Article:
One of the (many) problems with using big increases in federal government spending as an economic stimulus tool is timing. You can’t appropriate and spend it fast enough to matter much during the downturn. Spending it years later, after the economy has already begun to recover on it own, then becomes an inflation worry.
There is a new CBO study, Implementation Lags of Fiscal Policy, that details the path of the money this time around. In spite of all tyhe talk we have seen about shovel ready projects not much of the money has actually made its way into the economy yet. As you can see in the figure above, except for HHS and the Dept. of Labor, less than 2% of the money appropriated to all other departments (Education, Transportation, Energy, …) has been spent. The total spent so far is just $24.6 billion out of $379 billion.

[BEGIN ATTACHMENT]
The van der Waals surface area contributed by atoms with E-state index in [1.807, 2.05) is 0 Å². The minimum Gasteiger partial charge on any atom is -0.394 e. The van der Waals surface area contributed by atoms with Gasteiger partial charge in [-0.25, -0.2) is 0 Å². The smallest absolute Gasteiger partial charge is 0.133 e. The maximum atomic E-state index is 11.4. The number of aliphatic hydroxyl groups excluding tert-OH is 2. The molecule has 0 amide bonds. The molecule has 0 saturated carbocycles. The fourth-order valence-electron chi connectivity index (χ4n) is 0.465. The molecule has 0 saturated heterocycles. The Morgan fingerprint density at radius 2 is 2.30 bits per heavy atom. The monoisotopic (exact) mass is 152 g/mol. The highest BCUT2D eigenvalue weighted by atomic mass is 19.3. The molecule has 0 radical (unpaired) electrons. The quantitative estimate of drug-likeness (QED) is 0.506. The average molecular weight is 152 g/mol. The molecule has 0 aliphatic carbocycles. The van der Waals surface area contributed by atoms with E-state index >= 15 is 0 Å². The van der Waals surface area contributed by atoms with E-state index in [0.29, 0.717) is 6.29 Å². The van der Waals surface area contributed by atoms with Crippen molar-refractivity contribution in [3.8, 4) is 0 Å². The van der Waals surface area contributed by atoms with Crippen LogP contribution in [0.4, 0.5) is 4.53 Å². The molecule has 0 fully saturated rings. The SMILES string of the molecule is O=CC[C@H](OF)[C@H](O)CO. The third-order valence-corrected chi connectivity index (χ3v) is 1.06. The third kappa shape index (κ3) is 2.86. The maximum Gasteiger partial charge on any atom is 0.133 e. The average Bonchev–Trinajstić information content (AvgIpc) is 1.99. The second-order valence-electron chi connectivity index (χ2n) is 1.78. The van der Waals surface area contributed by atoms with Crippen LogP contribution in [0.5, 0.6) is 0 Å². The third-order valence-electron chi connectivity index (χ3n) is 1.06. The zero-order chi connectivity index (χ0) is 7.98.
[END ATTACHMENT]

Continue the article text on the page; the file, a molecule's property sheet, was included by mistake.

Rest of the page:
This chart details how much of the $787 billion in stimulus money will hit the economy each year over the next three years. As you can see, only 11% of the $308 billion appropriated to discretionary spending like highways, mass transit, energy and education will be spent by the end of this year. Overall, less than a quarter of total funds will be spent in 2009.
Why is this s problem? Because there are early signs of recovery coming in now every day. By the end of this year the recovery will be undeniably underway. That means next year (2010) and the year after will be periods of rapid growth and rising inflationary worries. That’s why bond yields have increased by more than a full percentage point in recent weeks with more to come over the coming months. And that’s one of the reasons why commodity prices have been rising so fast.
Investors should be very careful to avoid long-term Treasury bonds today